Elon Musk Will Reopen New York Tesla Factory For Ventilator Production

With the coronavirus pandemic slowing down a multitude of industries all over the world, Elon Musk has been supporting efforts to combat the virus while also streamlining the sixth launch of his SpaceX Falcon 9 rockets, which took 60 more Starlink satellites into Earth’s orbit. 

Embed from Getty Images

Elon Musk is known as the billionaire tech entrepreneur who owns electric car company Tesla as well as SpaceX, an outer space satellite-internet providing business. Now, as the world faces one of the largest pandemic’s its ever seen, Musk is using his vast amount of resources to help advance COVID-19 treatments/provide supplies to various medical facilities, all while directing 60 Starlink satellites into Earth’s orbit as a part of his continued effort to beam cheap, high-speed internet from space. 

This past Wednesday, March 25th, Musk took to Twitter to announce that Tesla would be reopening its Gigafactory facility in New York so that the space can be used for the production of ventilators, as a response to the coronavirus pandemic. Last week, New York City Mayor Bill de Blasio called on Musk specifically, asking for his help and resources to help produce more ventilators, de Blasio asked the Tesla CEO after Musk already made a public statement claiming that he would provide ventilators should there be a shortage. 

New York alone has been hit hard by the COVID-19 pandemic, which isn’t surprising considering how closely everyone lives among one another.  There’s been over 33,000 confirmed positive cases, and over 300 deaths, which is the most reported number of cases in any state in the US. New York Governor Andrew Cuomo has already issued an order for the closings of all non-essential businesses to help slow the spread of the virus, and in an official statement from the White House, citizens of the US have been told to self-quarantine for 14 days if they’ve been in New York within the past month.

“We’re making good progress. We will do whatever is needed to help in these difficult times. Giga New York will reopen for ventilator production as soon as humanly possible. We will do anything in our power to help the citizens of New York,” Musk tweeted.

Tesla and SpaceX are now a part of a growing list of billion-dollar tech corporations finally doing their part to help combat this pandemic. Apple recently announced that they would be donating up to 10 million N95 standard protective face masks to healthcare facilities all throughout the US, and Facebook will also be following suit and donating over 700,000 masks. Additionally, tech firms such as Microsoft, Twitter, and Facebook are also utilizing their combined resources to host a massive ongoing hackathon, which is being held as a means to get a bunch of developers together to help create tech solutions for the COVID-19 pandemic.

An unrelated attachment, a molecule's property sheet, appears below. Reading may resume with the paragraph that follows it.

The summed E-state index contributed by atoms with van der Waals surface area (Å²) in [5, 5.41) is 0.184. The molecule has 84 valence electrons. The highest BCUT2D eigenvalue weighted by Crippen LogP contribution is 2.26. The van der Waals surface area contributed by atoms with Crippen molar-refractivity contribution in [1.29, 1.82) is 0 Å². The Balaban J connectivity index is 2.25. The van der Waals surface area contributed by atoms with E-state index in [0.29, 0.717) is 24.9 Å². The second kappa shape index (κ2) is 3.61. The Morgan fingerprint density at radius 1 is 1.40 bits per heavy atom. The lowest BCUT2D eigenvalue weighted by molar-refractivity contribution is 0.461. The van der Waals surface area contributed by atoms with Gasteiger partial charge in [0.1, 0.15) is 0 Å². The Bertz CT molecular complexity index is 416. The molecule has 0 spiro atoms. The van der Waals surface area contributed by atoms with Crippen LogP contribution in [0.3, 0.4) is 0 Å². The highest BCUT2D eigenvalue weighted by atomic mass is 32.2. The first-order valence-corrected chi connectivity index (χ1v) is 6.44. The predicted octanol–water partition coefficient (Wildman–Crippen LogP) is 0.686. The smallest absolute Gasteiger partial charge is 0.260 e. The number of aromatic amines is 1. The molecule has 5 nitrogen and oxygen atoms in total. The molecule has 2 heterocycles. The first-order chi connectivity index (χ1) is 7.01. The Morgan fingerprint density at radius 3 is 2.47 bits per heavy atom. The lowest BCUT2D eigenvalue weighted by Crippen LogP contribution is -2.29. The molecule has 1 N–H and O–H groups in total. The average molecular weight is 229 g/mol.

For some corporations, however, business isn’t completely shutting down in response to this worldwide health crisis; Musk’s SpaceX being included in that. SpaceX has launched over 300 Starlink satellites into Earth’s orbit as a part of Elon Musk’s greater mission of providing cheap, high-speed broadband internet from space, as previously stated. With the coronavirus pandemic slowing down a multitude of businesses and industries all over the world, Musk began streamlining the sixth launch of his SpaceX Falcon 9 rockets, which took 60 more Starlink satellites into Earth’s orbit.

Embed from Getty Images

“We have to make [Starlink] work, [as we know] previous efforts by other startups to build cheap satellite-based internet have ended in bankruptcy. SpaceX brings in revenue by launching satellites and cargo into space for NASA, the military and other commercial companies. But the company is also rapidly raising money to help cover the cost of deploying its constellation. SpaceX has launched Starlink satellites at an unprecedented pace. It’s already the single largest satellite constellation in existence,” Musk said at a satellite conference earlier this month.

Embed from Getty Images

SpaceX originally had 24 Starlink missions planned for this year, each mission was meant to be like the one that occurred this week, launching 60 Starlink satellites into orbit. Now, however, it’s unclear as to how much the space industry will be affected by the coronavirus pandemic and workplace closings/isolation orders dealt out by the federal government. Recently, NASA implemented a “stage 3” response to the pandemic, which requires all staff to work from home unless it’s completely necessary for them to be in office; for comparison a “stage 4” response would require all NASA facilities to close indefinitely. 

On the opposite end, the new US Space Force Defence Department supported SpaceX’s recent Starlink mission, and claimed that there “are currently no impacts to mission-essential activities due to COVID-19 concerns.”

Musk has claimed that the goal of SpaceX will include launching more than 40,000 satellites into Earth’s orbit to reach the maximum potential for fast, cheap internet from space. He’s claimed the company could make up to $30 billion in annual revenue and “transform the global telecommunications landscape,” hence the major hesitation to halt work. 

The launch was initially meant to happen last Sunday but was automatically halted at liftoff after mission control received some troubling data regarding the spacecraft’s engine power. SpaceX has been known in the past to reuse parts of its rockets to drive down costs, so these types of hiccups are not uncalled for. The mission went on as planned this week, March 25th, beginning the initial stages of what will definitely be an unpredictable year for the tech community, SpaceX, and Elon Musk.